Deadly medical transcription errorsWay With Words

The deadly cost of medical transcription errors

Did you know that the cost of medical transcription errors can be deadly? A very sobering thought indeed.

 

In 2008, a patient died as a result of a transcription typo. Her name was Sharron Juno. She had suffered with diabetes all her life and died as a result of a transcription error. The transcript was outsourced to a contractor in India. The issue was with the incorrect transcribing of her dosage. The report was meant to read ‘8’ and instead read ‘80’. Sharron passed away after receiving an insulin dose that was ten times more than it should have been. This incorrect medication dosage was administered to her on the 19th March 2008 and caused irreparable brain injury and cardiopulmonary arrest. Sharron died on the 27th March 2008.

The hospital involved was Thomas Hospital in Fairhope, Alabama. The plaintiff’s family sued both the hospital and the outsourced contractor. The jury’s anger led to a $140 million verdict in favour of the plaintiff.

The doctor’s dictated notes were outsourced to India to be transcribed. A nurse couldn’t find the original notes and instead used the transcribed notes. Unfortunately the transcription contained a multitude of critical errors including the one that ultimately led to Sharron’s death.

 

 

How did a mistake like this happen?

Initially, the hospital was utilising a transcription company in the United States. Due to cost saving measures, it was decided to outsource their transcription work to India. The deal saved them 2 cents per line.

A number of witnesses appeared on behalf of the plaintiff and testified to the ‘awful quality’ of the Indian transcription companies. Apparently the United States based transcription company follows a specific set of standards in relation to medical transcription. In the trial, it became evident that the Indian companies don’t adhere to the same standards that the U.S. companies follow. In fact, they only follow one half to one fifth of the U.S. standards.

 

Can mistakes like this be avoided?

As transcription is largely a human endeavour, mistakes are possible. However, deadly errors like this can be avoided. When choosing a transcription company follow these simple rules:

  1. Make sure that there are no language barriers and that the transcribers are native English speakers. This will ensure that the accents are understood.
  2. Ensure that the transcription company has highly skilled and experienced transcribers.
  3. Try and check the transcript to ensure everything has been fully captured. Consider getting an independent review of the file.

If you follow these simple rules, deadly mistakes like this will be avoided.

You can be assured that at Way With Words we only employ the cream of the crop as we have a rigorous recruitment process. All our transcribers are native speaking linguists who understand various accents and are subject specialists. Contact us at info@waywithwordsgroup.com to see how we can help you get an accurate and timeous transcription done.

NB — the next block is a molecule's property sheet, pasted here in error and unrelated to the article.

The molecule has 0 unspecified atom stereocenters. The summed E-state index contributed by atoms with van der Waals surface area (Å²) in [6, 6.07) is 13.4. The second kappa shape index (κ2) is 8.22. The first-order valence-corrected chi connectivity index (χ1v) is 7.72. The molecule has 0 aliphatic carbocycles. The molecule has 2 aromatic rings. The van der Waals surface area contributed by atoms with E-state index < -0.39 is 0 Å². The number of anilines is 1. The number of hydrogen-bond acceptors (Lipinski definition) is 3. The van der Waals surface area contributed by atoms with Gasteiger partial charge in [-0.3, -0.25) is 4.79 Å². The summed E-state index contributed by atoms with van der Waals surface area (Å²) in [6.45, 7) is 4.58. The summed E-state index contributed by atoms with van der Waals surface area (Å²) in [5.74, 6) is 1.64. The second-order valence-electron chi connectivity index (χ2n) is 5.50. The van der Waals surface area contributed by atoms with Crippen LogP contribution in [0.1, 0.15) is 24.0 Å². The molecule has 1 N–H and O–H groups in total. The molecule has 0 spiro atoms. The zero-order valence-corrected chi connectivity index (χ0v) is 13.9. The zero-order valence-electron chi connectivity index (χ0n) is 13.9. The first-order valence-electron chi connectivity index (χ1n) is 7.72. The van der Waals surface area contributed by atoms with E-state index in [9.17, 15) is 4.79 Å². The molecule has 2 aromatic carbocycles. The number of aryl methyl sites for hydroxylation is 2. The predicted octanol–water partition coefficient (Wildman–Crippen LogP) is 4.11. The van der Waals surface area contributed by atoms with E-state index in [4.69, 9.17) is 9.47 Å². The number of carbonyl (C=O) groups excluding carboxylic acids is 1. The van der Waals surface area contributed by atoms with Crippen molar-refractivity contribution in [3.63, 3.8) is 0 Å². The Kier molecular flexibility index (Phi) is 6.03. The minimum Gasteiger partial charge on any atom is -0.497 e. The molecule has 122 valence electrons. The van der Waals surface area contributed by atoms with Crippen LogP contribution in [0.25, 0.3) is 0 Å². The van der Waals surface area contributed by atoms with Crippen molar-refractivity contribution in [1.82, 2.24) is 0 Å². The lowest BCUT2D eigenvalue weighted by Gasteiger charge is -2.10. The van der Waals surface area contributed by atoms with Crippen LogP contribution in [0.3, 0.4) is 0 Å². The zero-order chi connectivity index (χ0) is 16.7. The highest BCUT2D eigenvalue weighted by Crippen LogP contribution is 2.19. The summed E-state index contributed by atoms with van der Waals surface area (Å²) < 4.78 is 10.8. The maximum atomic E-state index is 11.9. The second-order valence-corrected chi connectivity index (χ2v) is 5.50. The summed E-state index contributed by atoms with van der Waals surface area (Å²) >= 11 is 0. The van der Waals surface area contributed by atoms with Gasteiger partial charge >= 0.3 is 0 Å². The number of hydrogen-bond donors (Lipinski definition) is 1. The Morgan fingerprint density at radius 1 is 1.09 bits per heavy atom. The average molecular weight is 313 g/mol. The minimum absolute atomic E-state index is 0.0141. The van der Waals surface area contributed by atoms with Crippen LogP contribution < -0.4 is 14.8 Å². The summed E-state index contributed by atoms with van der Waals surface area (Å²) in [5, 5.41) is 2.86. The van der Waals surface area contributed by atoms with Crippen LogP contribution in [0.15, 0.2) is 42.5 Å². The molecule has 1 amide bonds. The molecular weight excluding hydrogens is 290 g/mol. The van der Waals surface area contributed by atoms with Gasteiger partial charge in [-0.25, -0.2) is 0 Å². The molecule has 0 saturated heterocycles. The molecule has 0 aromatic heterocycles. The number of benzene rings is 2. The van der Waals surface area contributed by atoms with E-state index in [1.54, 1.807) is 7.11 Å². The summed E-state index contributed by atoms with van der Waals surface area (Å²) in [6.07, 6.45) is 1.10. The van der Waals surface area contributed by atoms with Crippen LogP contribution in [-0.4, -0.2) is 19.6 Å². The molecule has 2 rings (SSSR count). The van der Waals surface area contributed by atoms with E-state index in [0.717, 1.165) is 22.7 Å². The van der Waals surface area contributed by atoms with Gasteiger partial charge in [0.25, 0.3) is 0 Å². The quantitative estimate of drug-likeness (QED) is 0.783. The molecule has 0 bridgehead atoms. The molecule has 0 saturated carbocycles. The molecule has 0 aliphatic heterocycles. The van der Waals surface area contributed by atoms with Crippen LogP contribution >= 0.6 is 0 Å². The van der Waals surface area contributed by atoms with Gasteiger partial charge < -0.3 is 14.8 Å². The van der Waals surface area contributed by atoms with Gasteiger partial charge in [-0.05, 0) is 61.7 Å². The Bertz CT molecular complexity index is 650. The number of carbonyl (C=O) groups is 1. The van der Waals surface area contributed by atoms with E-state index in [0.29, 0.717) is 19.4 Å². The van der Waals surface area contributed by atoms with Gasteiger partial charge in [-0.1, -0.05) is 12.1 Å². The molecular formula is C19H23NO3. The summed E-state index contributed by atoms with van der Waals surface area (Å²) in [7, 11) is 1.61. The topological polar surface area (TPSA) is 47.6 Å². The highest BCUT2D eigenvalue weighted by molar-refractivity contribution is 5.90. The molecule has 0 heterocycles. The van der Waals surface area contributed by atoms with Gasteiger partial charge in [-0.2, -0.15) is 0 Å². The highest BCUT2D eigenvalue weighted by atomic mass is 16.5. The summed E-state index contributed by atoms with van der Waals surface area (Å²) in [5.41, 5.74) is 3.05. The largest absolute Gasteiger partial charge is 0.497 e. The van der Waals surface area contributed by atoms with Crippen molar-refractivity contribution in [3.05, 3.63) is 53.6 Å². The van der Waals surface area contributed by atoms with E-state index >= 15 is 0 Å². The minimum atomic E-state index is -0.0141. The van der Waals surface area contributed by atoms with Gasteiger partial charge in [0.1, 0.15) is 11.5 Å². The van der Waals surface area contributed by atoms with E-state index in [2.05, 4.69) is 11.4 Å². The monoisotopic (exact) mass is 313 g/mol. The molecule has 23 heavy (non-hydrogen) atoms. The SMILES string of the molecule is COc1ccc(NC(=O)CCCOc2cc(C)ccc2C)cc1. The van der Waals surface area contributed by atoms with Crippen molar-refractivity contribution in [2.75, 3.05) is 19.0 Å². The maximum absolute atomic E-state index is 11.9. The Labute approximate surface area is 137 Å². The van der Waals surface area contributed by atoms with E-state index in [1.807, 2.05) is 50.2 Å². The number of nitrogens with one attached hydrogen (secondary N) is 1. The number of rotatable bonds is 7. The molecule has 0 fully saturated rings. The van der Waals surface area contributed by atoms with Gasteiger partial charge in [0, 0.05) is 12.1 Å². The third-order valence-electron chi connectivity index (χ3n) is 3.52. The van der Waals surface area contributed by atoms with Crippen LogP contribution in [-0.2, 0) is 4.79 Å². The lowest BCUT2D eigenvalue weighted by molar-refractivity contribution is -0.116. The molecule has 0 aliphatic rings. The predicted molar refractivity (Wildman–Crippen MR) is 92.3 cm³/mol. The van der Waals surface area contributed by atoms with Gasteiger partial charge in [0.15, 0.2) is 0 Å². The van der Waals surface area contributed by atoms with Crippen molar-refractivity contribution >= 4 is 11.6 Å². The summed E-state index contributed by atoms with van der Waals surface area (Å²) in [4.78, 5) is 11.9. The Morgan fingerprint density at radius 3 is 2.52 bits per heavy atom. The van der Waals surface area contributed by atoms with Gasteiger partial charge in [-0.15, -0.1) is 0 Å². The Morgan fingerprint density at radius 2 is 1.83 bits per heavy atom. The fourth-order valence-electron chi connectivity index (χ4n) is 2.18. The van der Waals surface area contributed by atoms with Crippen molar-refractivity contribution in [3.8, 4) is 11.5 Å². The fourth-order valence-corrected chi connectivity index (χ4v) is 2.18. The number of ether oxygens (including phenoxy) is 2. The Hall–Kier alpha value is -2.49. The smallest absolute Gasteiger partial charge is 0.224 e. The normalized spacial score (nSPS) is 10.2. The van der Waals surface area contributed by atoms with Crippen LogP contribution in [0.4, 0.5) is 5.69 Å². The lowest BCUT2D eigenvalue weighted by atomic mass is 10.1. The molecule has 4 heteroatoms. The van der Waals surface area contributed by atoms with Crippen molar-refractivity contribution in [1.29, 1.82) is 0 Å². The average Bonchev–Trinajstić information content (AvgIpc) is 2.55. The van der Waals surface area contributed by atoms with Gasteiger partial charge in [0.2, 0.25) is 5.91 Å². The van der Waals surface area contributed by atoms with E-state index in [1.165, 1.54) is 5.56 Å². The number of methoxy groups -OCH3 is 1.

5 thoughts on “Medical Transcription Errors”

  1. Happened to read this by chance and took the time to say how true it is. The debate now is not really whether to oursource BPO work but to insure (note spelling) the services offered by any company are accountable to the local language requirements of that service.

    Hospitals are a case in point, as you state here, but look at almost any industry where a decision on correct interpretation or meaning can make or break peoples lives, career, job or even the company value. I say all this being in the financial sector where bad decisions have been traced back to a secretary or administrator who was tasked to transcribe a key boardroom meeting during her lunch time. The decision involved many $ millions. She was tired, overworked, without any knowledge of the industry and we can assume careless. Can you imagine!!!!?

  2. Our company had something similar when a company strategic review discussion was transcribed offshore – may have been in the Phillipines. Our company retrenched a section of key staff following the understanding of the instructions of the board. It turned out after some quick investigations by the Board that the transcriber had made an error with “fire”. It was missing a second part being “up”.

  3. The nurse could not find the original notes and instead used the transcribed notes. Ideally the transcriber should have got a clarification on the high dose of insulin. Ditto for the nurse who gave that injection. It is pointless to blame the transcriber (Indian or American) because more often than not dictations are done in a very careless, casual manner and 8 and 80 sound very similar. It is the duty of the caregiver to be extremely careful with the lives of their patients. When the complications of a wrong insulin dose are well known, isn’t it common sense to get it confirmed with the treating physicians, especially since the dose was so high.

    1. I entire;y am in line with the above observation. Bottom line is that the administering of a drug is the responsibility of the trained medical professional, specially one trained and practicing the profession in UNITED STATES OF AMERICA.

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